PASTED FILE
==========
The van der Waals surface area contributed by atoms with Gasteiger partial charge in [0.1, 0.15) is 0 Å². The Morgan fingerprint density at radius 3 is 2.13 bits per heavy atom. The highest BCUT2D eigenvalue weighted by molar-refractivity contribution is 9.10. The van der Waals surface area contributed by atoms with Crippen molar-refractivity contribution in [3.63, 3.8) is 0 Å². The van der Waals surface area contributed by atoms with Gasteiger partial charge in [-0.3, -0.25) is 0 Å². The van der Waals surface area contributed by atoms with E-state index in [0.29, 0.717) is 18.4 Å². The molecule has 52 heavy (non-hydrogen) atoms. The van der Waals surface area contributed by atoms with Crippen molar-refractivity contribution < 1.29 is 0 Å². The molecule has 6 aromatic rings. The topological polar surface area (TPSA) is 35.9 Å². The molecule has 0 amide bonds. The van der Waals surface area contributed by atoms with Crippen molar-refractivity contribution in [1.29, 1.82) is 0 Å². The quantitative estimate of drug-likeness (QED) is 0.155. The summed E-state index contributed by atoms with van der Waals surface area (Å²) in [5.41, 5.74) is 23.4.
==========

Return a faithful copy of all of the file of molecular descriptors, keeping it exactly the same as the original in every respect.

The van der Waals surface area contributed by atoms with Gasteiger partial charge in [0.1, 0.15) is 0 Å². The Morgan fingerprint density at radius 3 is 2.13 bits per heavy atom. The highest BCUT2D eigenvalue weighted by molar-refractivity contribution is 9.10. The van der Waals surface area contributed by atoms with Crippen molar-refractivity contribution in [3.63, 3.8) is 0 Å². The van der Waals surface area contributed by atoms with Gasteiger partial charge in [-0.3, -0.25) is 0 Å². The van der Waals surface area contributed by atoms with E-state index in [0.29, 0.717) is 18.4 Å². The molecule has 52 heavy (non-hydrogen) atoms. The van der Waals surface area contributed by atoms with Crippen molar-refractivity contribution < 1.29 is 0 Å². The molecule has 6 aromatic rings. The topological polar surface area (TPSA) is 35.9 Å². The molecule has 0 amide bonds. The van der Waals surface area contributed by atoms with Crippen molar-refractivity contribution in [1.29, 1.82) is 0 Å². The quantitative estimate of drug-likeness (QED) is 0.155. The summed E-state index contributed by atoms with van der Waals surface area (Å²) in [5.41, 5.74) is 23.4.